Date: 7 Mar 1954
Catherine McLaren was found on a bombed site in Back Blenheim Street in Newcastle on the morning of Sunday 7 March 1954.
Her inquest concluded that she had died from vagal inhibition, shock after inhaling vomit.
She was known as Scotch Kathy and had lived in Rye Hill.
She was found in a gateway near some waste ground by a man that was going to work on the Sunday morning, and it was believed that she had died the night before at about 10pm Saturday 6 March 1954.
It was said that she was found huddled in a doorway, lying doubled up with blood on her head which could have come from a head wound.
He daughter who lived in Bath Road, Quarry Bank, Brierly Hill, Staffordshire said that she had stayed with her mother in Rye Hill the previous August 1953 when Catherine McLaren had told her that her doctor had told her that she was suffering from tuberculosis and only had six months to live.
She said that Catherine McLaren had fallen many times whilst in the street whilst under the influence of drink and that she would always go home past the place where she was found dead.
When the Coroner asked Catherine McLaren's daughter whether Catherine McLaren had been associating with anyone, Catherine McLaren's daughter replied, 'She liked being on her own'.
However, following the discovery of Catherine McLaren's body, the police said that they were anxious to trace a man who they said they thought could assist them with their inquiries, however, the man was never traced.
A policeman said that when he examined her body he found nothing to assist with their investigation, saying, 'I made an examination of the area but found nothing which helped. There was money, some cigarettes and cosmetics in her handbag. From my inquiries I found she was alone on the evening of Saturday March 6 until 7.55pm when she was seen in the Queen Victoria public house accompanied by a man. They left together at 9.30pm and were seen again in the alley half an hour later. Despite extensive enquiries we have not been able to find out who that man was'.
Catherine McLaren had been seen by two men in the Queen Victoria public house who knew her only as Scotch Kathy there with another man. One of the men, who had lived in Westgate Road said, 'I had never seen the man before. He was about 5ft 10in tall, aged 45 or 46 and was wearing a dark overcoat, trilby hat and a blue-striped scarf. He was ordering drinks, a beer for himself and a beer and whisky for her. She seemed to be drunk, or at least the worse for wear. When they got up to leave at 9.30 she was a bit rocky on her feet'.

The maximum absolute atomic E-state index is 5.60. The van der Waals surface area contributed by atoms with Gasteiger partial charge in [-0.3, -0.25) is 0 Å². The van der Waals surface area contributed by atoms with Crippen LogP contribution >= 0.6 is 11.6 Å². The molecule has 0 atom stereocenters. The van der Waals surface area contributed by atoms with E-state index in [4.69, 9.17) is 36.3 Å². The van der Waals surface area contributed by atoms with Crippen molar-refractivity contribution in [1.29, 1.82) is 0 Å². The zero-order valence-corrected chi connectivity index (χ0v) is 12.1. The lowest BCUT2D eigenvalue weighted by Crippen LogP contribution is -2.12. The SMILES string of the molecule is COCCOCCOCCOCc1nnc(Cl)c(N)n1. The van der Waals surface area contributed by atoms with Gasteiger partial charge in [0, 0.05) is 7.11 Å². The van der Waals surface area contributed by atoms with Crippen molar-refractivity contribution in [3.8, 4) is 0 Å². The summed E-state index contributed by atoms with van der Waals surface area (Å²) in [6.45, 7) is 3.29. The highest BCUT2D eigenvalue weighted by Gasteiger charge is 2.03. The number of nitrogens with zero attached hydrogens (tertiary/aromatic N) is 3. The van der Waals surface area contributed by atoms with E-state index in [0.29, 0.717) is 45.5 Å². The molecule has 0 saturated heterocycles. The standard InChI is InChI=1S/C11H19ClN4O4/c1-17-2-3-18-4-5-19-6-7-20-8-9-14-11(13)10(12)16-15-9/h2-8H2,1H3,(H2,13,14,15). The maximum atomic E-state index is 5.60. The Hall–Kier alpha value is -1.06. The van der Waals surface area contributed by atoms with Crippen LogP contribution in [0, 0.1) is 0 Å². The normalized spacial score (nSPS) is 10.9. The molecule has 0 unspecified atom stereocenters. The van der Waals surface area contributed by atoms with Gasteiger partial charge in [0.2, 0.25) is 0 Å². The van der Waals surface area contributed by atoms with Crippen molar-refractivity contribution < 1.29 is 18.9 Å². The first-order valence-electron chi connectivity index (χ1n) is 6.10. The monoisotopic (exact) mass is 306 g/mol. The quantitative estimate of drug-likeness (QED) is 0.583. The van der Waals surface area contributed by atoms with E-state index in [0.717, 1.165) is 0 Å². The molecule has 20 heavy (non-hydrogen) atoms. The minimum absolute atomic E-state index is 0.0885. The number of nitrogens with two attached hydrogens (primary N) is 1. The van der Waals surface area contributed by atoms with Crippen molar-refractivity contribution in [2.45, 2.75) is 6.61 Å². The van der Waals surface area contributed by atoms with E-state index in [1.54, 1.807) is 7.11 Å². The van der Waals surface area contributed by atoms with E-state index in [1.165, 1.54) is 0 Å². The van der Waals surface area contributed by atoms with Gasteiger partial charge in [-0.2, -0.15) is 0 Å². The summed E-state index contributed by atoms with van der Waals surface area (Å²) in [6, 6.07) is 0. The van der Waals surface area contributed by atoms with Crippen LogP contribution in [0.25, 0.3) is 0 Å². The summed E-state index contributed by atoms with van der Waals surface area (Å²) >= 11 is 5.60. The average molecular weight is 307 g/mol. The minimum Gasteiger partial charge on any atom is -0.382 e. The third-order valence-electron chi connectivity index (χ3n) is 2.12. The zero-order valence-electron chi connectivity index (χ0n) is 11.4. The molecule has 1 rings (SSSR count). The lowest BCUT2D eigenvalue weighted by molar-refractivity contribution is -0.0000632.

The other man, the manager of the Queen Victoria public house in Blenheim Street, said that he thought that her companion was 6ft tall and aged about 40. He said, 'He bought about four-and-a-half glasses of whisky for her. She did not appear to be drunk, but I suggested to the man that she had had enough. Kathy said, 'I am behaving myself. I have caused no trouble' The man said if I let her have half a glass they would go. Altogether she had one or two doubles, then went on to singles'.
Another man who lived in Blenheim Street said that at about 9.50pm he saw a man leaning over a woman in Back Blenheim Street. He said that she was lying on her back and that the man was trying to pick her up. He said that he looked out of his window about ten minutes later and saw the couple talking.
Catherine McLaren was found early the next morning by a man who had lived in Hawthorn Street as he was on his way to work. He said, 'I nudged her, thinking she was asleep. Then I telephoned the police'.
The pathologist that carried out her post mortem examination said that he found a bruise no her head which could have been caused by a fall. He said, 'She had no disease of the body from which she could have died. She had been drinking heavily and her death was caused by vagal inhibition, shock after inhaling vomit'.
When the Coroner summed up, he said, 'She had had a great deal to drink, she was in the habit of so doing. She was in the company of some man, having been found as she was, the question arose, 'Had anything been done to her'. The pathologist is quite satisfied that no violence caused her death'. The Coroner then returned a verdict of death in accordance with the medical evidence.
see Newcastle Journal - Monday 08 March 1954
see Newcastle Journal - Wednesday 10 March 1954
see Newcastle Journal - Friday 07 May 1954